Wolfe’s Woofer: The World’s Greatest Memory
Sunday, August 6th, 2017
“This is Farmington, New Mexico,” the bus driver said. “All passengers disembark while we take a forty-five-minute stop for lunch.”
Thirty-one years ago I was traveling as cheaply as possible from Florida to California and my only options were hitchhiking or the bus. An old Indian wrapped in a Navajo blanket sat in the shade of the bus station porch with a tin begging cup. The restaurant manager at the bus stop stuck his head out the door.
“Hey, Big Chief,” he called. “Your lunch is ready. I’ll bring it out in a minute.”
“Thanks, Rodney,” the Indian said.
After I ate lunch I asked the restaurant manager, “What’s the story with the Indian? Is he really a chief?”
“Nobody really knows,” the manager said, “But I do know this. He probably has the greatest memory of any man who ever lived. He is absolutely remarkable.”
“What do you mean?” I asked.
“You can ask him anything that has ever happened to him and he remembers it perfectly. He lives off of the tips people leave him.”
When I went out to the porch I decided to test him.
“Hey, Chief, what did you have for lunch October 3rd, 1985?” I asked.
“Soup,” he said, without hesitation. “Campbell’s Chicken Soup and a grilled cheese sandwich.”
“What did you have for breakfast that morning?”
The bus driver called us to board the bus. I dropped a dollar in his cup and laughed about the way the old Indian was scamming people. There was no way to prove if he was making it up so, obviously, he just answered whatever popped into his mind.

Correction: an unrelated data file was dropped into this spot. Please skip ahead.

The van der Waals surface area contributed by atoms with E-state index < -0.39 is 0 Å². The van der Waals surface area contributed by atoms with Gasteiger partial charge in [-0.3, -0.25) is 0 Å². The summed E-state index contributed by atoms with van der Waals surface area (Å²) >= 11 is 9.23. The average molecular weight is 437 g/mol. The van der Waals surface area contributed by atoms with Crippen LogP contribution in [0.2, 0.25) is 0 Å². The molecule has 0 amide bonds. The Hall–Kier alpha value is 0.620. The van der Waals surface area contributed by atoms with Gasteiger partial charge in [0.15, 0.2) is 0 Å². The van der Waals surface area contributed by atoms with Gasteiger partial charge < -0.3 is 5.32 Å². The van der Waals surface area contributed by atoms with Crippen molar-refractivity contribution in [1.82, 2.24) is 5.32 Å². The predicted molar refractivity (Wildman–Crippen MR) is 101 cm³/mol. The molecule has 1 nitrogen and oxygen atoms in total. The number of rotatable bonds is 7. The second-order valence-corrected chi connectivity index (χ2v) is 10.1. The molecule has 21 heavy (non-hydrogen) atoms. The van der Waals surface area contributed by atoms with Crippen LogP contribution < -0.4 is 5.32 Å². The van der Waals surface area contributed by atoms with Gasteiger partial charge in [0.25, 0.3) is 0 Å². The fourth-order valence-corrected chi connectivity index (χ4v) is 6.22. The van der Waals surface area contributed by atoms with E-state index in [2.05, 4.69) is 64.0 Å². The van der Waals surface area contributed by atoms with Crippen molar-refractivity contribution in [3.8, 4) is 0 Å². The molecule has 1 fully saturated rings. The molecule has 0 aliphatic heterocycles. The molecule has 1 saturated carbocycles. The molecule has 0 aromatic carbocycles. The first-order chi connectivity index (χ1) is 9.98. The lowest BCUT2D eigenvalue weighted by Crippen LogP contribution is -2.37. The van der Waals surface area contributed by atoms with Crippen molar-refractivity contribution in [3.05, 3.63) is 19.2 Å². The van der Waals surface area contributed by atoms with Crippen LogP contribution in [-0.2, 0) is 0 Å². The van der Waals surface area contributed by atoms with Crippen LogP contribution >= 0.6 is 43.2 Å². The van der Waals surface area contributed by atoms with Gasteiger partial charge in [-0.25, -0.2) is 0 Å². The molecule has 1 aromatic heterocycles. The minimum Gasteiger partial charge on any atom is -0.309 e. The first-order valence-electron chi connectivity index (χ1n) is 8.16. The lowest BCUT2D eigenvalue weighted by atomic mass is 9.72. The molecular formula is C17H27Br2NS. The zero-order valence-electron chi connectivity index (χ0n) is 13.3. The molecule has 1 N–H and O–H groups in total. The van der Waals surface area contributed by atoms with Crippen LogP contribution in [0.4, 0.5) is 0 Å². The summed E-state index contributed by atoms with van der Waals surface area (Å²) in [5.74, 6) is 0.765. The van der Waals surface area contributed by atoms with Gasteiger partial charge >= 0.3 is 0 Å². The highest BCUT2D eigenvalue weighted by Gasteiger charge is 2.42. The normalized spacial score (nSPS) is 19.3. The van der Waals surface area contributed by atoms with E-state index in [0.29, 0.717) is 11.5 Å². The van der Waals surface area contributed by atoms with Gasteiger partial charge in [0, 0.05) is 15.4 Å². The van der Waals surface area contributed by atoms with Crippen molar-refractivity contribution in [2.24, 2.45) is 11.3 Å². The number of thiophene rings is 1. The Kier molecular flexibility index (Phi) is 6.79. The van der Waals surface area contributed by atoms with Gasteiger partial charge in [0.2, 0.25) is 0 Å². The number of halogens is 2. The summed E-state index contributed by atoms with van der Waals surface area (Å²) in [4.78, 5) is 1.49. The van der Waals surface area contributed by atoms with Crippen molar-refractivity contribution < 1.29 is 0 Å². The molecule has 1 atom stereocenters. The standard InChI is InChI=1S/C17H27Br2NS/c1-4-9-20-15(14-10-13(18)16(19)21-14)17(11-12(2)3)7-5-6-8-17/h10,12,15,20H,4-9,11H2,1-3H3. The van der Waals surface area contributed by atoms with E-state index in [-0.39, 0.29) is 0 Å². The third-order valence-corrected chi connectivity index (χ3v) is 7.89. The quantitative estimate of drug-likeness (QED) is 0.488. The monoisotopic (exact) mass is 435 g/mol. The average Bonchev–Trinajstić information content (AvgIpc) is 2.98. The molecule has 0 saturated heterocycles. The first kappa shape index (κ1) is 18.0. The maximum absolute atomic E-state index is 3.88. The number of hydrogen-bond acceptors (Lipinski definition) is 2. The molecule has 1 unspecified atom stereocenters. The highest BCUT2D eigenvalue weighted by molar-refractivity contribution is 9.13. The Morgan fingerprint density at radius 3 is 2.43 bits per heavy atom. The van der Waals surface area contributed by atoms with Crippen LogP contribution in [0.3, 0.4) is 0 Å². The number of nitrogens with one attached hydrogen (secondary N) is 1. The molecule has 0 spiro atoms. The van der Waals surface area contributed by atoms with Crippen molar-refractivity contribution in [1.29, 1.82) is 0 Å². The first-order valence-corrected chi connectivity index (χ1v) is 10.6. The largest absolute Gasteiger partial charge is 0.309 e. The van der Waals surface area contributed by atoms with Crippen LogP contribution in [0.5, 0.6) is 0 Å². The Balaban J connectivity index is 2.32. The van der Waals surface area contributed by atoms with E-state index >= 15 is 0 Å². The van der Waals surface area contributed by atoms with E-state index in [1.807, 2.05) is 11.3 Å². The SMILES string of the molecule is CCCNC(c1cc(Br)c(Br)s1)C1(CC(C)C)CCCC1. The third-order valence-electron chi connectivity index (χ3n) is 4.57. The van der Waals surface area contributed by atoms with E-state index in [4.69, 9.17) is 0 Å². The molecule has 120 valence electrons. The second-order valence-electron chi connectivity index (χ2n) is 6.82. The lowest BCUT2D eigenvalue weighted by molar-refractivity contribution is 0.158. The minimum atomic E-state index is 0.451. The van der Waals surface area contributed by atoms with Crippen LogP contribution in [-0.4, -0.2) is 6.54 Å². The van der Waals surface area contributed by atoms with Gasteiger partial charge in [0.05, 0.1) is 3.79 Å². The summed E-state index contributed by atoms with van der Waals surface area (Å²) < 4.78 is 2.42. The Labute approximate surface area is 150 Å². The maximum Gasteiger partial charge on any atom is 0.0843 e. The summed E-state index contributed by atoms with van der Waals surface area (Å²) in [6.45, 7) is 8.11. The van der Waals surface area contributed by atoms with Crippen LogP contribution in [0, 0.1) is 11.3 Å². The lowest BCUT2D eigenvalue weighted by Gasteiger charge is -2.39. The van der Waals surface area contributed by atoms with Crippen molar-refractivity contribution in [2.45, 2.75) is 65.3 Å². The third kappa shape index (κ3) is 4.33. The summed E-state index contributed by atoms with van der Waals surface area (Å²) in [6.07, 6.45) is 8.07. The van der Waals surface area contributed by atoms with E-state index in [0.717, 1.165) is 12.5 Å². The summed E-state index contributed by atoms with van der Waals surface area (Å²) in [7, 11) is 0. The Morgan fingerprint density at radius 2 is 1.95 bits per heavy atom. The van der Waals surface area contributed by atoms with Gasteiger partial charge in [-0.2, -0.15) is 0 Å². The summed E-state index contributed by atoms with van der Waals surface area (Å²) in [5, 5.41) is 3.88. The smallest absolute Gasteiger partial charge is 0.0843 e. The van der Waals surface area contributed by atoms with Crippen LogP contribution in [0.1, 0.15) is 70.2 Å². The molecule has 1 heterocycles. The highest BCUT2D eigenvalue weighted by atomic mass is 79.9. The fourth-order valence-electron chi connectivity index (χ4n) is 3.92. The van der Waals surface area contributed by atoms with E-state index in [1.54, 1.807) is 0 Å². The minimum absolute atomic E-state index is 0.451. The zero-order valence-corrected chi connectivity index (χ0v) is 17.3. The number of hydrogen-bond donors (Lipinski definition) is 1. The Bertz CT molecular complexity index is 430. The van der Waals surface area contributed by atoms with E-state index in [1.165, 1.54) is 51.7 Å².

I rented a car last week while we were in the U.S. and Sherry and I drove from Houston, Texas to Las Vegas. As we drove through Farmington, New Mexico I saw the same old Indian sitting in the shade of the new bus station. I had to stop and show Sherry how he hustled people.
I walked up to him, raised my right hand and gave the common Indian greeting of, “How, Big Chief.”
He said, “Scrambled, with toast on the side.”
Please help support Local Journalism in Belize
For the first time in the history of the island's community newspaper, The San Pedro Sun is appealing to their thousands of readers to help support the paper during the COVID-19 pandemic. Since 1991 we have tirelessly provided vital local and national news. Now, more than ever, our community depends on us for trustworthy reporting, but our hard work comes with a cost. We need your support to keep delivering the news you rely on each and every day. Every reader contribution, however big or small, is so valuable. Please support us by making a contribution.Click to Donate